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    • #30757

      As most of the world deals with the Omicron variant in our fight against COVID-19, vaccines continue to be our best line of defense per the CDC and other medical bodies around the world. I’m sure we can all identify someone in our professional or personal lives who is against vaccinations, as they tend to be very loud in their opinion about this issue.

      As a patient living with IPF who is at high risk of complications from COVID, their opinions are starting to bother me. I try to respect that everyone is entitled to their own opinion, however getting out of this pandemic is going to be a collective and global effort (more on the need for a global vaccine strategy another day!)

      I wrote this column back in August, prior to Omicron, on handling controversial conversations about the COVID-19 vaccine as a chronically ill patient. I wanted to share it with you to obtain your thoughts!

      How are you handling controversial conversations about the vaccine in your personal or professional lives?

      Do you have any tips for those of us who (like me!) are frustrated by these conversations?

    • #30764
      Paul B ~ Lakeland

      When I drive on the Intersate and get stuck in stop-and-go traffic, I realize that I am part of the problem. When I take an exit, the problem is a little less for the others.

      I try to ‘live and let live,’ meaning I try not to get upset by things out of my control, and let others do whatever they have a right to do – even if, in my opinion, it is wrong.  In person, I try to acknowledge others’ stance without engaging in argument. Do I want to be right, or do I want to be happy?

      I believe this attitude helps me maintain some measure of inner peace which I also believe, helps my overall health stay as strong as possible.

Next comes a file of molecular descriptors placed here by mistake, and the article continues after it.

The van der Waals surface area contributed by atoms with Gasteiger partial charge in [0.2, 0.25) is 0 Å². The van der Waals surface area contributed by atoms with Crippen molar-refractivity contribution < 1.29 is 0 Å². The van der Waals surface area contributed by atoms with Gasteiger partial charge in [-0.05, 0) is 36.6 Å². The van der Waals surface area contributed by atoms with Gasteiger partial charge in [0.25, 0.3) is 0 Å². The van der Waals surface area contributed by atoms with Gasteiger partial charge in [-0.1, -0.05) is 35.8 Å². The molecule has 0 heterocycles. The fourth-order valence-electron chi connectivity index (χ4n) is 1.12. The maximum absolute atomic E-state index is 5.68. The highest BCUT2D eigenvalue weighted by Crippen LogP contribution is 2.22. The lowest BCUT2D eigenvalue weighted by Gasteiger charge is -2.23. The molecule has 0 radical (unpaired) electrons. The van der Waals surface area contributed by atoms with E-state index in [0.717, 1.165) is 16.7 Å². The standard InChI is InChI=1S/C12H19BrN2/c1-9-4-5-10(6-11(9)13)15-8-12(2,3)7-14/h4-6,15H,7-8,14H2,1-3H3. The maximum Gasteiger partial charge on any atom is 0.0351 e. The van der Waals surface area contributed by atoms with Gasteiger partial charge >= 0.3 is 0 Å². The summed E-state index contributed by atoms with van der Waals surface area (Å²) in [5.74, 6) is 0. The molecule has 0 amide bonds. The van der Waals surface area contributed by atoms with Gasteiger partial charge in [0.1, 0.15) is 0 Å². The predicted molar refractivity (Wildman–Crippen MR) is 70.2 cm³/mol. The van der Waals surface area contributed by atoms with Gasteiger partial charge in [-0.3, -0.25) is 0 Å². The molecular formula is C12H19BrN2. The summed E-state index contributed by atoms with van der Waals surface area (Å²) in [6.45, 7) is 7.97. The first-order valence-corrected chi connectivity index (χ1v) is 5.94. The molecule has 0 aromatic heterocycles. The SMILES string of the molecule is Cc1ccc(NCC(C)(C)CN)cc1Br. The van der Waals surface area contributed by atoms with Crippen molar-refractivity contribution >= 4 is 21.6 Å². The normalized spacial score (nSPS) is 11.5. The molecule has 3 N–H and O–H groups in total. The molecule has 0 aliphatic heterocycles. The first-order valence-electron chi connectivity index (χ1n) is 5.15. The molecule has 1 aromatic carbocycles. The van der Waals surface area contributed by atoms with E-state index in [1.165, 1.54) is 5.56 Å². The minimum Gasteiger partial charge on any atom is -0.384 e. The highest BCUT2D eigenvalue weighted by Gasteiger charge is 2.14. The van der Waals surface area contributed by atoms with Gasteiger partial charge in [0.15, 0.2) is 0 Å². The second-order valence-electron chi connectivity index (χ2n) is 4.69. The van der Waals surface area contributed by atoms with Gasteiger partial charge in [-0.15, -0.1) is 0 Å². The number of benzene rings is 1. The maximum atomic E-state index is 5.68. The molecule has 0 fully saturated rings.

• #30806

        Hi Paul,

        I really like this perspective, thanks for sharing. Oftentimes we think of others at the ‘problem’ or the opinion that’s wrong, but when we factor ourselves into that equation it can really lead to a lot more happiness and inner peace, as you say. Being happy is much more important than being right no doubt, especially in our circumstance.
        Thanks for sharing and be well,

    • #30766
      Christie Patient

      I wish I had the answers, but I do not. I feel much like you and I am exhausted with trying to engage with anyone who buys into conspiracy theories and anti-science rhetoric. And before I get accused of taking sides or whatever, I know that this blanket stereotype does not apply to all people who are not vaccinated. I respect certain reasons for not wanting to get vaccinated. But of the folks I know who have those loud opinions that you mentioned, I’ve found it utterly pointless to engage in discourse. Even beginning a conversation with “this is not a conversation about politics. it is a conversation about medical science and my personal experience of caring for someone with a compromised immune system.” only resulted in the other party bringing me to tears and being completely unwilling to listen to what I had to say. After that experience, when someone who I loved and trusted was so cruel and unwavering, I don’t have it in me to try again.

    • #30778
      Paul Swanson

      I tell them you can have your own opinion but not your own facts.If you take the time to do some fact finding you will if nothing else be more educated .

      • #30784

        I like your approach to these difficult conversations Paul. Thanks for sharing!

      • #30787
        Christie Patient

        I like that too. I just hope that they end up researching from reputable sources 🙂

    • #30807
      john styles